We think that short-term interest rates will rise over 2006, as the underlying strength of the world economy becomes apparent and inflation continues at the 2-3% level. We don’t, however, expect central bankers to engineer excessively high short-term interest rates in the next year. We base this on our observation that it has been difficult enough for them to “normalize” interest rates to barely positive levels after inflation. Overshooting on the high side is far less likely than a premature end to the rate hike campaign. The political pressure in the United States, Canada and Europe seems to be much more in the reflation camp than towards low inflation. Given the political problems in Washington and the war in Iraq, we think that a “little bit” of inflation is much more acceptable in the new millennium than recession and economic pain.
Steamed Up Monetary Policy
Gone are the days of strict monetarism and its longing for steady money supply growth. The new paradigm for central bankers is to be the engineer of the money supply locomotive which powers the economy. The central banker’s grip must be firm on the steam valve, ready to open full when actual or perceived problems rise on the economic tracks ahead.
Our problem with the “new new” role of the modern central banker is the potential for excess. It is always more economically fun to be growing rather than groaning under higher interest rates. The propensity of economic tinkering is to err on the side of easier rather than tighter monetary policy. The manipulating and fine-tuning central bankers of the 1960s and 1970s were retrospectively disparaged for their efforts after the economic denouement of the 1980s inflation. They would be very comfortable with the implicit job description of today’s Fed Chair: “Pump first! Ask the questions later!”
The change in the leadership of the U.S. Federal Reserve is fascinating to us. Alan Greenspan’s replacement, Ben Bernanke, is an expert on the policy errors of the Great Depression of the 1930s. His infamous musing about dropping money from helicopters to combat deflation was unfortunate and the source of his market moniker “Helicopter Ben”. While one comment does not necessarily foreshadow Mr. Bernanke’s effectiveness as the Fed Chair, it certainly suggests that inflation-fighting credibility was not the key determinant in his appointment by the President.
Given the prevailing low level of longer term interest rates and the propensity to pump money popular among policy makers, the question of interest rate movement in the year ahead depends on one’s outlook for inflation. The bond market has already voted for lower inflation. We are not as sure.
Up, Up and Away for Wages
To us, one of the most potent portents of inflation is the direction of wage increases. This is undeniably upwards in both Canada and the United States. Wage gains have been running at close to 3% for some time. This surprises most investors, who have been habituated to the “you get nothing” or zero wage increase period of the 1990s. In the period where senior management became obscenely enriched by all manner of pay and perks, it was the lot of the 1990s low level worker to accept their meager due and be happy to still have a job!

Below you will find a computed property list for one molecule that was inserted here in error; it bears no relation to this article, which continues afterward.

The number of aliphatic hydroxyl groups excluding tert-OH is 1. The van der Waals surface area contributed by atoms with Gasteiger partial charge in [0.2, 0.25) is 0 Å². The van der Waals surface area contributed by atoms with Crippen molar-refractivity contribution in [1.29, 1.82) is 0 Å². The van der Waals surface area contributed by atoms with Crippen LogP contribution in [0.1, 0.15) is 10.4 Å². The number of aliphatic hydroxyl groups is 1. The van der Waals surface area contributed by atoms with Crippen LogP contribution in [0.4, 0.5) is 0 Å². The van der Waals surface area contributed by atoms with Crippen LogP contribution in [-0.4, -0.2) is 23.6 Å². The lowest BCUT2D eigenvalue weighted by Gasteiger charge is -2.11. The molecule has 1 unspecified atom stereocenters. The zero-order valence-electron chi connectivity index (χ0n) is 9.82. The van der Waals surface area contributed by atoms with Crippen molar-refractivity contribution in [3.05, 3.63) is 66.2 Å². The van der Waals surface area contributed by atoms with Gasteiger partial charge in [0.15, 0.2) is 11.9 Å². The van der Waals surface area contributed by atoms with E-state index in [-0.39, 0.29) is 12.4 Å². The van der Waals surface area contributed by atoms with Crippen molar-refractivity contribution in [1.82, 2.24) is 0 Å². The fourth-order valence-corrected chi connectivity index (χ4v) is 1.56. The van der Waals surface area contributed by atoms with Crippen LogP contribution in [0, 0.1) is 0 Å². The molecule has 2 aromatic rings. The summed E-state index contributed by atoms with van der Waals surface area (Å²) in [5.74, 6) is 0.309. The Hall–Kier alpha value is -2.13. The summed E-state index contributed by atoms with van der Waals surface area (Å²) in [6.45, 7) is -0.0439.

In our new millennium, things have not been so classist or easy on the wage front. It helps that aging and retiring Baby Boomers have left employment for Florida in droves, leaving their younger colleagues to soldier on in a low unemployment environment. This has led to increasing wage settlements overall. Granted there are industries in distress, but overall things have not been this good on the wage front for many years. With an expanding money supply, employers have the revenues and the ability to pay up to attract and retain employees. As Graham Dodd, national practice director for Watson Wyatt Canada’s Human Capital Group said: “As the economy continues to improve and the competition for high-performing individuals intensifies, employers will face increasing pressure to raise salaries at a faster rate to attract and retain talented employees.” (hrreporter.com Sep 14, 2005)
The average wage increase from the Canadian HR Reporter’s full salary survey of the various 2005 compensation surveys was 3.4%. Anecdotally, this agrees with our general read of wage inflation.
Lift Workers Lift Wages
The most recent confirmation of our wage view was the settlement of the recent strike at the Mont Tremblant ski resort. To quote the Globe and Mail: “The labour agreement, based on recommendations by a Quebec government conciliator, calls for a five-year contract with wage hikes totalling 16 per cent, improvements in vacation allowance and the creation of a pension fund in the third year”( GAM January 7, 2006). A five year deal for 16% is just comfortably above our 3% wage increase forecast. Since inflation and wage growth tend to track each other very closely, this is another confirmation that inflation seems to be moving in 3% range, plus or minus 1%.
The bond market consensus is very cavalier about the danger of higher levels of inflation, focusing more on the bullish prospects of the flattening yield curve. Long term bonds need a sharp drop in inflation to justify their current level. If it becomes apparent that inflation will stay near its current level, long-term bond prices could fall substantially.